SEOUL, South Korea — Samsung Electronics says flaws in the design and production of batteries used in its Galaxy Note 7 smartphone, not its hardware or software, made it prone to catch fire.
Samsung said Monday that it was responsible for not ensuring the design specifications given to its suppliers were failsafe but believed its investigation into the problem would help the entire industry counter overheating risks with lithium batteries. Analysts questioned if the world's largest smartphone maker had really gotten to the bottom of the problem.
The South Korean company delayed the launch of its next Galaxy phone —the Galaxy S8, which usually would come in February. It also announced tighter quality controls and more rigorous testing to ensure safety.
During a two-hour press conference livestreamed in English, Chinese and Korean, Samsung said tests of more than 200,000 phones and 30,000 batteries showed different problems with each of the two kinds of batteries used in the Note 7.
Some experts had speculated that the phones’ ultra-thin design or water-resistant features could have made them prone to overheat. Koh Dong-jin, president of Samsung's mobile division, said the investigation found no such problems.
The Galaxy Note 7 featured one of the biggest battery capacities so far for smartphones at 3,500 mAh, or milliampere hour, which gave it the highest energy density of all Samsung's devices. However, Koh said Samsung and outside inspectors found no evidence that the high energy density alone was to blame.
Samsung introduced the Note 7 on Aug. 2 and weeks later recalled the first batch after reports emerged that the phones were overheating and in some cases exploding. After replacement phones also started catching fire, aviation authorities banned them on flights and the company dropped the product for good. It has estimated the quality control fiasco will cost it $5.3 billion through early this year.
The Note 7 isn't the only gadget to catch fire thanks to lithium battery problems, which have afflicted everything from laptops to Tesla cars to Boeing's 787 jetliner. Manufacturers like the batteries because they weigh less and pack much more energy into the same space than other types of batteries.
But rechargeable lithium batteries like those used in smartphones are more susceptible to overheating than other types of batteries if they are exposed to high temperatures, are damaged or have manufacturing flaws.
Having taken heat for failing to fix the problem after the first Note 7 recall in September, Samsung brought in three private inspectors to help. U.S. companies UL and Exponent examined batteries from Samsung's suppliers Samsung SDI and Amperex Technology Ltd., or ATL. The German company TUV Rheinland analyzed the Note 7 supply chain as part of the investigation.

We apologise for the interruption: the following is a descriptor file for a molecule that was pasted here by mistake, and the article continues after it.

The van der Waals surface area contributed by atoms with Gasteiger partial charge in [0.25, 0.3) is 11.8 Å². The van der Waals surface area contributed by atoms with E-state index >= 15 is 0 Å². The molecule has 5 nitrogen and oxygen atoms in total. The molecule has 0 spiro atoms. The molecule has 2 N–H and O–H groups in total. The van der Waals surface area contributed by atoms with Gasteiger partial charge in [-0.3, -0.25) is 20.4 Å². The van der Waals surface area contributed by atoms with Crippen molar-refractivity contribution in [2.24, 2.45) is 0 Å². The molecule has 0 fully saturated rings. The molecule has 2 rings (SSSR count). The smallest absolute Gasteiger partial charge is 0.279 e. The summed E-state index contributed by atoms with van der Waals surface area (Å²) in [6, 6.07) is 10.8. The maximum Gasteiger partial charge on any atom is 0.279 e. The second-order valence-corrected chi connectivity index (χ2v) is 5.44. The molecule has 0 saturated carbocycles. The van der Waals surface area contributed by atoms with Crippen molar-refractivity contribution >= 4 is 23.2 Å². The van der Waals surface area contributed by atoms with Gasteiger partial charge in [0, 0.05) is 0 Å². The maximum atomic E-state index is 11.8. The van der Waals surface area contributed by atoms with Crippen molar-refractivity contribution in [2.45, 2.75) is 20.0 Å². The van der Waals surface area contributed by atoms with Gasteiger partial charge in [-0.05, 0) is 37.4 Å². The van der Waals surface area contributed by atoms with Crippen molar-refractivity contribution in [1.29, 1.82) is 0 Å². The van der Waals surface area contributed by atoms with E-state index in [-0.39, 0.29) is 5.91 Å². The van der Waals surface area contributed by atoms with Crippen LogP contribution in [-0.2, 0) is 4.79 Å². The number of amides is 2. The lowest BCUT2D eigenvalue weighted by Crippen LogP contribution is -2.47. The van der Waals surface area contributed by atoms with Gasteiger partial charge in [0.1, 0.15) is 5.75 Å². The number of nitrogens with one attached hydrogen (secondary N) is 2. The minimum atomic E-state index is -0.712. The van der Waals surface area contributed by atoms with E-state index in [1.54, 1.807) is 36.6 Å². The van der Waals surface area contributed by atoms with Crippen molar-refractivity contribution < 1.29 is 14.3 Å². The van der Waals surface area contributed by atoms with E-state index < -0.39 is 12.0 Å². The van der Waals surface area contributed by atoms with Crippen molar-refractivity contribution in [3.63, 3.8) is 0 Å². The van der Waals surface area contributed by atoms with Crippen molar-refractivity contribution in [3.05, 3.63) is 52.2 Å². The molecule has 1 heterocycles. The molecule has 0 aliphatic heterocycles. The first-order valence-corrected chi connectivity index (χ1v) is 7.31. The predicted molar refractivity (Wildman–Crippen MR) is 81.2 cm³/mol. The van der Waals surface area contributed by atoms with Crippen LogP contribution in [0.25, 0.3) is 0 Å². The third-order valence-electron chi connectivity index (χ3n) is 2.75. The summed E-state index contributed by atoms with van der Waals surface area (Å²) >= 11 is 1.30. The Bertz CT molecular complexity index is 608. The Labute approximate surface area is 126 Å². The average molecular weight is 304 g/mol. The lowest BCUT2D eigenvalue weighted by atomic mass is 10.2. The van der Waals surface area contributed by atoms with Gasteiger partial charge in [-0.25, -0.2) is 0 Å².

Inspectors found damage to the upper corners of batteries made by one manufacturer — likely Samsung SDI — and used in the initial batches of Note 7s.
That, combined with overly thin separators and high energy density, caused the phones to overheat, Samsung said. The cell-pouch design of the battery also did not have enough space to safely accommodate its electrodes — another flaw.
In other batches of batteries from a second manufacturer, presumably China-based ATL, used in replacements for the recalled smartphones the researchers found welding defects and a lack of protective tape in some battery cells.
Patrick Moorhead, president of Moor Insights & Strategy, said the odds of two different suppliers having issues with the same phone are extremely low.
The case “may signal we may have reached an inflection point in smartphone battery technology,” Moorhead said.
Samsung's latest findings were not that different from the ones announced after the first Note 7 recall, said Park Chul Wan, a former director of the next generation battery research center at the state-owned Korea Electronics Technology Institute.
“Samsung said the weaknesses could make the phone prone to catch fire. That I understand but what did trigger fires in such conditions? Did they discuss if there is another cause? No,” said Park of the Korea Electronics Technology Institute.
Though Samsung faulted the batteries from its suppliers, it said it would bear all costs from the Galaxy Note 7 debacle.
“We are taking responsibility for our failure to ultimately identify and verify the issues arising out of battery design and manufacturing,” it said in a statement.
It was unclear to what extent the battery makers were responsible for those problems since Samsung said only that it had provided “targets,” such as how thin the batteries should be and what their capacity should be. That may suggest a breakdown both in communication between Samsung and its suppliers and in quality control and testing.
“We suggested that the Note 7 has innovations and a compact design and a 3500 mAh (battery) but we did not know how to make the separators within (the battery) or how many millimeters thick they should be,” Koh told reporters.
He said Samsung would use what it learned from its investigations to improve lithium battery safety for the industry.
To avoid further problems, Samsung said it was introducing an 8-point battery safety check with more intense durability tests; a new test on accelerated usage and a charge and discharge test. The tighter safety measures will be implemented in “every element of the company's devices,” it said, including overall design and materials used.
Samsung said it also will seek advice on battery safety and innovation from a group of battery experts.
The company has recalled 3.06 million Note 7 phones. About 4 percent, or 120,000 units, of the recalled Galaxy Note 7s have not been returned.